Fortunately, with a little bit of warning and a lot of preparation, you can prepare your business for a disaster and recover efficiently. We’ve noticed that a few things that happen in horror movies also happen before real life disasters. Here are a few signs that a disaster is coming and how to prepare for it.
Your Bottom Line Gets Slashed
Small businesses, which are hit hardest by natural disasters, suffer a median income loss of $3,000 each day that operations are down. The loss of income combined with the recovery and repair expenses causes some business to close temporarily while recovering. Unfortunately, 25 percent of businesses that close after a disaster do not reopen, which means it’s essential to avoid closing for any length of time after a disaster.
The most important aspect of disaster recovery is to actually have a plan in place. Some companies underestimate the logistics required to recover successfully and quickly after a disaster strikes. This disorganization only adds chaos to the situation and could ultimately be the reason they fail. Create a comprehensive disaster recovery plan and test it regularly so you’re prepared to keep your business running after a disaster.
The Lights Flicker
When a natural disaster hits, electricity is often the first thing to go. Particularly with the aging North American energy infrastructure, power outages are increasingly common. In the event of a power outage at your office, most of your technology will be inoperative and business will cease. You might think your employees can simply work from home, but there are several logistical issues with that method, such as bandwidth, VPN concentrators, terminal server sessions and more.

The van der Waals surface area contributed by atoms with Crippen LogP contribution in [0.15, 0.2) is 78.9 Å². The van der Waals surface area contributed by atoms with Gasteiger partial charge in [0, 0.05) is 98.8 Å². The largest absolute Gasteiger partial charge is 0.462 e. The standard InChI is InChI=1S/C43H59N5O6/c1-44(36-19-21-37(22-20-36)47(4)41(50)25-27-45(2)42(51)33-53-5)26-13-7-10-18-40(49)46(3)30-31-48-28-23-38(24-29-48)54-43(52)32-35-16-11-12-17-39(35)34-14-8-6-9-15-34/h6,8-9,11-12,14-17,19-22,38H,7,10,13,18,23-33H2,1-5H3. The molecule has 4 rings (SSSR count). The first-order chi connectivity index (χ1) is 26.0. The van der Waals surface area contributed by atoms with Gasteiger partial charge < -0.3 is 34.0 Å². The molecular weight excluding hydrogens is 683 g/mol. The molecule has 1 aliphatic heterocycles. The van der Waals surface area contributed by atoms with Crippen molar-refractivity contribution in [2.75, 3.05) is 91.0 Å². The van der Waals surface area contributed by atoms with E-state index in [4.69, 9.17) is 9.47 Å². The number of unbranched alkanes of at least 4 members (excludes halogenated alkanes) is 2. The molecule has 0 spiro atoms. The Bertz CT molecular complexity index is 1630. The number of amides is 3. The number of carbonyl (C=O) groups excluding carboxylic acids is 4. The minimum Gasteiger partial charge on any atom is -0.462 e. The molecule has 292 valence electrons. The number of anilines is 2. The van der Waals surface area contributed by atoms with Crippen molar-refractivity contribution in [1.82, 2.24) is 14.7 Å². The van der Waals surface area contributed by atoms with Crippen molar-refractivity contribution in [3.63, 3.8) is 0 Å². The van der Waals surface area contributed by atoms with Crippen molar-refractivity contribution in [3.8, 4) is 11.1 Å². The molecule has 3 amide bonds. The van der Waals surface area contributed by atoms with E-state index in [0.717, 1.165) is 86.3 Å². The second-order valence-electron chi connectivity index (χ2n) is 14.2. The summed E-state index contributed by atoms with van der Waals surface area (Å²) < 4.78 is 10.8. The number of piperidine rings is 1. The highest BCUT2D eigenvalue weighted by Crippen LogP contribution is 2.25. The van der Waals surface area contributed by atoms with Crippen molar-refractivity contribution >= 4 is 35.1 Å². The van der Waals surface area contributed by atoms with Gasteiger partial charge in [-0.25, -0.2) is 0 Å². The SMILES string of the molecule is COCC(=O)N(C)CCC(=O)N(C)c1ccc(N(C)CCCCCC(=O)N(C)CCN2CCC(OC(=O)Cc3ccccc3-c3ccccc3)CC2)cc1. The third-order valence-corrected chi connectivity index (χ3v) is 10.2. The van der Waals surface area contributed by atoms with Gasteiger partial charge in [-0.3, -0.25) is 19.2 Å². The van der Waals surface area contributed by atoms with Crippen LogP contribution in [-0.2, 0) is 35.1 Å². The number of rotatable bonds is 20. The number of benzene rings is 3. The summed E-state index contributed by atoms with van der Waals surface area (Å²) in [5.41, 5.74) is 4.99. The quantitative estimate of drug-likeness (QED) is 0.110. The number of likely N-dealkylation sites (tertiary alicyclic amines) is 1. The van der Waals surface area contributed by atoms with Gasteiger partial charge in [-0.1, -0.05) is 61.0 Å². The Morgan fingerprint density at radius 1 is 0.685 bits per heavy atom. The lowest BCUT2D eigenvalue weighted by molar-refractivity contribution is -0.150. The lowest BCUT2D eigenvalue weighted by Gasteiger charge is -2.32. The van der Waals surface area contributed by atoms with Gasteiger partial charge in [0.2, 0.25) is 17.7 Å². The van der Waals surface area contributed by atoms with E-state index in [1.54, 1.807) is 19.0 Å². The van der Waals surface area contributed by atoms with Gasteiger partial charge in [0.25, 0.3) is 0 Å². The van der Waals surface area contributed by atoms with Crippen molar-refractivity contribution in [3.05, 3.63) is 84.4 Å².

Instead, prepare your business to overcome power outages by arranging an alternate workspace ahead of time, such as a fixed-site business recovery center (BRC) or mobile recovery center (MRC). The technology in both a BRC and an MRC can be preloaded with your company’s data. If your employees can be temporarily relocated, a BRC is your best option, as it’s a full office building. However, if employees need to stay put, an MRC can be delivered to any location you specify so you can continue work even from the parking lot of your existing building.
The Phone Lines Get Cut
High-speed wind can knock out telephone lines pretty quickly and easily. When a massive natural disaster strikes, it could be days (or even weeks, as was the case during the Hurricane Sandy aftermath) before communication lines are restored.
Contracting third-party network and voice recovery services is the best way to give your business the resilience to recover from a communications outage. This will allow you to continue business and stay connected to your customers and partners during your disaster recovery efforts.
Don’t let these typical horror happenings put you out of business. To get started creating your plan, check out our business continuity plan checklist.